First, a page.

Are Desk Jobs Bad for Your Health?17 May, 20231-2 minutes
Extended periods of sitting at a desk job can have negative effects on your health if not managed properly. One of the primary concerns is the sedentary lifestyle that often accompanies desk jobs. Prolonged sitting can lead to a lack of physical activity, which increases the risk of various health issues, including obesity, cardiovascular diseases, diabetes, and musculoskeletal problems.
According to Occupational Health and Wellbeing Plus, around 81% of office workers spend between four and nine hours daily sitting at their desks. That equates to roughly 67 sedentary days per employee each year.
With that in mind, in our latest insights piece, we delve into whether desk jobs are bad for your health and the negative effects of prolonged sitting and lack of physical activity
The negative effects of prolonged sitting and lack of physical activity
Excessive sitting has been linked to obesity, type 2 diabetes, heart disease, and even certain types of cancer. In addition, blood pressure rises when you're seated for long periods, and the lack of physical activity can lead to an accumulation of fat and cholesterol.
These combined factors raise the likelihood of developing cardiovascular disease and diabetes. Obesity, fatigue, tension, and stress are also more likely to occur with a sedentary desk job.
Metabolism can also be affected by extended periods of sitting, leading to issues such as insulin resistance and metabolic syndrome. Mental health can be impacted as well, with sedentary behaviour being associated with increased rates of depression, anxiety, and stress.
Furthermore, prolonged sitting can impede blood circulation, potentially leading to conditions such as swollen ankles, varicose veins, and in severe cases, deep vein thrombosis (DVT).
What the research says about desk-bound jobs
Research, led by Dr William Tigbe, at the University of Warwick's medical school revealed that desk-bound workers ran the risk of larger waistlines and a higher risk of heart disease. Dr Tigbe's team fitted 111 healthy Glaswegian postal workers with activity monitors for a week; 55 were office workers, and 56 delivered post.
Those who worked at a desk had a bigger waist circumference (97 cm versus 94 cm) and around one BMI unit difference. They also had a 2.2% risk of cardiovascular disease compared to 1.6% over ten years.
The study suggested a 0.2% increased risk of cardiovascular diseases and a two-centimetre increase in the waistline for every extra hour beyond five hours of sitting (as well as a rise in LDL or 'bad' cholesterol). "Longer time spent in sedentary posture is significantly associated with larger waist circumference, higher triglycerides (fat in the blood) and lower HDL cholesterol, all adding up to worse risk of heart disease," said Dr Tigbe.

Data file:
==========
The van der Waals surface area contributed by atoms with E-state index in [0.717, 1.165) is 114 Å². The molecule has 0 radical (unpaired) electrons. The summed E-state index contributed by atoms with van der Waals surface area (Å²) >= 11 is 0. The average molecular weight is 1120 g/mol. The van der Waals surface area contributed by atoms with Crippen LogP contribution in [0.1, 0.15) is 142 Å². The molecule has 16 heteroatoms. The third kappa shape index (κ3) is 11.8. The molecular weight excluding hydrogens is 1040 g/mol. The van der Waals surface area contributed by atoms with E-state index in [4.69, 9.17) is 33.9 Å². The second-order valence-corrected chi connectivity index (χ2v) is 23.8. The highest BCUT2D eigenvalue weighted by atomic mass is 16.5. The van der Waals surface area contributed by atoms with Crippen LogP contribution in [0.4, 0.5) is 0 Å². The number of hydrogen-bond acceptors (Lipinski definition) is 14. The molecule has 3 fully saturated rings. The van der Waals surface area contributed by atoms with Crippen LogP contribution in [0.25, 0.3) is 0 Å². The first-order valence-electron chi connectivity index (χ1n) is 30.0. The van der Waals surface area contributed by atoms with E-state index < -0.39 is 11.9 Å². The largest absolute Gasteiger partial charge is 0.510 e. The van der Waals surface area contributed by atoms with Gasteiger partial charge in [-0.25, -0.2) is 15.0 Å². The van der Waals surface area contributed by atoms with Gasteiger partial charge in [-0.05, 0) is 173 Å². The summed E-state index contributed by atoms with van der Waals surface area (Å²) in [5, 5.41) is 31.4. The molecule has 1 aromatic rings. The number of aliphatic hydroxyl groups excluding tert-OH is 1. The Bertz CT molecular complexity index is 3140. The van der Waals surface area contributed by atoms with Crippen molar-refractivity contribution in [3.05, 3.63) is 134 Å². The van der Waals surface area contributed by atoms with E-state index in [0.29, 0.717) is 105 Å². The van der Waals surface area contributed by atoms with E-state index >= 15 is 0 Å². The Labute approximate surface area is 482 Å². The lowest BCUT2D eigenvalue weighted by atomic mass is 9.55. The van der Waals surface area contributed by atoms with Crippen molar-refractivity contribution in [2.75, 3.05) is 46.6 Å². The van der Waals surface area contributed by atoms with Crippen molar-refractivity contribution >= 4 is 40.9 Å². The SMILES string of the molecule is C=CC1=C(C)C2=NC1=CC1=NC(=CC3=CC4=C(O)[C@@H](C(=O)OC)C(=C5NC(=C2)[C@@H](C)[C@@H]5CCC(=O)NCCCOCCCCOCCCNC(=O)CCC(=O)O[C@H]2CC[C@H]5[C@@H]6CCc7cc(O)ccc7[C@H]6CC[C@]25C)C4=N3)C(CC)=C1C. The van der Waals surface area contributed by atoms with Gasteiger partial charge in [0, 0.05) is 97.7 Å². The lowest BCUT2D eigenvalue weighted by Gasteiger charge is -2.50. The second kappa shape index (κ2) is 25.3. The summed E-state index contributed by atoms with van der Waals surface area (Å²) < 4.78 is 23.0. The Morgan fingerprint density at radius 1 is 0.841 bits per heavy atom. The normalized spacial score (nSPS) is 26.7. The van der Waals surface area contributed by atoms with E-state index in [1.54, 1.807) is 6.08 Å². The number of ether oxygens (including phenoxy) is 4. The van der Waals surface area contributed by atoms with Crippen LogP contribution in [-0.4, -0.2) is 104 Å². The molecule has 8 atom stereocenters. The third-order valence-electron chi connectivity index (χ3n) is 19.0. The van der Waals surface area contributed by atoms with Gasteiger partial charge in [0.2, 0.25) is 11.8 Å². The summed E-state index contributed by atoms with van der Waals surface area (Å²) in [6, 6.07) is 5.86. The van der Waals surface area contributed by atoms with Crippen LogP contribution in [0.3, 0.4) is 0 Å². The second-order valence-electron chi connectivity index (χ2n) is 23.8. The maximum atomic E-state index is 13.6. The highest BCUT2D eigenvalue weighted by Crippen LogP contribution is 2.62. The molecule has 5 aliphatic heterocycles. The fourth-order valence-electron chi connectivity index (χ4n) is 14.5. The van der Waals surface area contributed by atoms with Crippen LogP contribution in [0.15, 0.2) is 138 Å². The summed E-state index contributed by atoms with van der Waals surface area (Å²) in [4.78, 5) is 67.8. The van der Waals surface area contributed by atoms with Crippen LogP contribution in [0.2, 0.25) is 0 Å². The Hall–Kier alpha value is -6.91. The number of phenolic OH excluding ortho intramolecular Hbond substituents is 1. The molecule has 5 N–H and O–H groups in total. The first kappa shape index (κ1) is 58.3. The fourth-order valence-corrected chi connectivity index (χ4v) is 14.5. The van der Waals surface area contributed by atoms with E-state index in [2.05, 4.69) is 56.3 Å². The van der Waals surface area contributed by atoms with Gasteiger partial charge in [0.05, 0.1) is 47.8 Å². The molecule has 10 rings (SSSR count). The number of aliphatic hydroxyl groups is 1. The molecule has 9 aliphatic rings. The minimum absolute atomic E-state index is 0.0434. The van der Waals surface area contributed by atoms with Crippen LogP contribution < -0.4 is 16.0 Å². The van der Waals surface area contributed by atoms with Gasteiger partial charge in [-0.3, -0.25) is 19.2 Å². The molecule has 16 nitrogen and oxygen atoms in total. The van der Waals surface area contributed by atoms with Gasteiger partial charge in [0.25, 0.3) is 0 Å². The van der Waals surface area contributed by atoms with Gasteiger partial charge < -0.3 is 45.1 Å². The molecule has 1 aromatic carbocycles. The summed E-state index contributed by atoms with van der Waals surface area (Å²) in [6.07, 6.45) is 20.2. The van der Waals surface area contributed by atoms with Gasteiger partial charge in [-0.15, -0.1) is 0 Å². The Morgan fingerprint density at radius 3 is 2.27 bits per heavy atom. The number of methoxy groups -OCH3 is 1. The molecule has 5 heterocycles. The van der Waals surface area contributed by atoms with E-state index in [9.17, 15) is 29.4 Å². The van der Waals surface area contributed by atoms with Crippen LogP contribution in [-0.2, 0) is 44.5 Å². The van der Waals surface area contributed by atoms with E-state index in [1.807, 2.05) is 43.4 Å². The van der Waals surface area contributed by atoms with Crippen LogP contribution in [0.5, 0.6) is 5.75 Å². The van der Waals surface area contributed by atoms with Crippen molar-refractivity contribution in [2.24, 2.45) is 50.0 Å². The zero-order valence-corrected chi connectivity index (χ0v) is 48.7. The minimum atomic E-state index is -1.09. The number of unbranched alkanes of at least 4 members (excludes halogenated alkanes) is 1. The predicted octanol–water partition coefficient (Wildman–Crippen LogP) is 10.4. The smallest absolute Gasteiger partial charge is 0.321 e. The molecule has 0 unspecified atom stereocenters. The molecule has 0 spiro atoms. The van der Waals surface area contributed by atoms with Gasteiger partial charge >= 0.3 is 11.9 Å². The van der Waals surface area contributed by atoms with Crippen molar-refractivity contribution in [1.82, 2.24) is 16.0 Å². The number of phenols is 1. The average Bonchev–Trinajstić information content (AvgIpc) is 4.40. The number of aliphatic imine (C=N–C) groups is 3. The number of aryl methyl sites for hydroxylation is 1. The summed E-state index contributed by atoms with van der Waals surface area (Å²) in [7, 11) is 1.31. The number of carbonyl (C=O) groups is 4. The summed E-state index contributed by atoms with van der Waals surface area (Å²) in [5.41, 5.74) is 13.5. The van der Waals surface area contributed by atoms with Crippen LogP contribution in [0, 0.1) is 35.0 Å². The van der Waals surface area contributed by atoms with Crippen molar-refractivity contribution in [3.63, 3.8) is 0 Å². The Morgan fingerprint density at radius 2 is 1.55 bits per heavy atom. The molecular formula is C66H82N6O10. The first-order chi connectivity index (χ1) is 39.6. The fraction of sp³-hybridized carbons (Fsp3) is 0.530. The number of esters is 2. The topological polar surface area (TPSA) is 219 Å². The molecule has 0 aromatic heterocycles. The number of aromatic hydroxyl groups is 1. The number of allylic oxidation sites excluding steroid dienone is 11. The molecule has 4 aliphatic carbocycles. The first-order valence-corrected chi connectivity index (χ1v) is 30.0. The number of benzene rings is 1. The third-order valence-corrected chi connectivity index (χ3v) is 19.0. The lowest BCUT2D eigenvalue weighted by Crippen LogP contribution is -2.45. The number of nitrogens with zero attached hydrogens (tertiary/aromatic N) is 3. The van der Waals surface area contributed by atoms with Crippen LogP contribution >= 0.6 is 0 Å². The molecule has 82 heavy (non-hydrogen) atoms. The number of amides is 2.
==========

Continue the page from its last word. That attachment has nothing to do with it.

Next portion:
"The levels associated with zero risk factors were walking more than 15,000 steps per day, which is equivalent to walking seven to eight miles, or spending seven hours per day upright," he added.
Practical solutions to reduce the health risks associated with desk jobs
One way to reduce the health risks associated with desk jobs is to incorporate regular physical activity into your day. This could include walking during lunch breaks or stretching throughout the day.
It's also important to ensure you're seated in an ergonomic chair and have your workstation set up correctly to reduce the strain on your body. Try to stand up or walk around while working, take regular breaks, and keep hydrated throughout the day.
A standing desk might also be a worthwhile investment. Sit-stand desks can reduce your time sitting while working, making a huge difference to your overall health.
Tips for improving posture while at work
Sitting for extended periods can cause your muscles to become stiff and tight.
For that reason, it's important to ensure you're sitting correctly at all times.
For example, ensure your feet are flat on the floor and a chair with lumbar support supports your back. You should also try to ensure that your elbows are at ninety-degree angles when typing or using your mouse.
Regular breaks and stretching can also reduce strain and fatigue.
Ways to fit more physical activity into your day-to-day routine
Incorporating more physical activity into your daily routine is a great way to offset the health risks associated with desk jobs. Simple but effective ways to increase your exercise levels include:
- Take the stairs instead of the lift
- Park further away from the office and walk the rest of the way
- Do calf raises under your desk
- Do squats while brushing your teeth
- Walk the dog
- Go for a lunchtime walk or walking meeting
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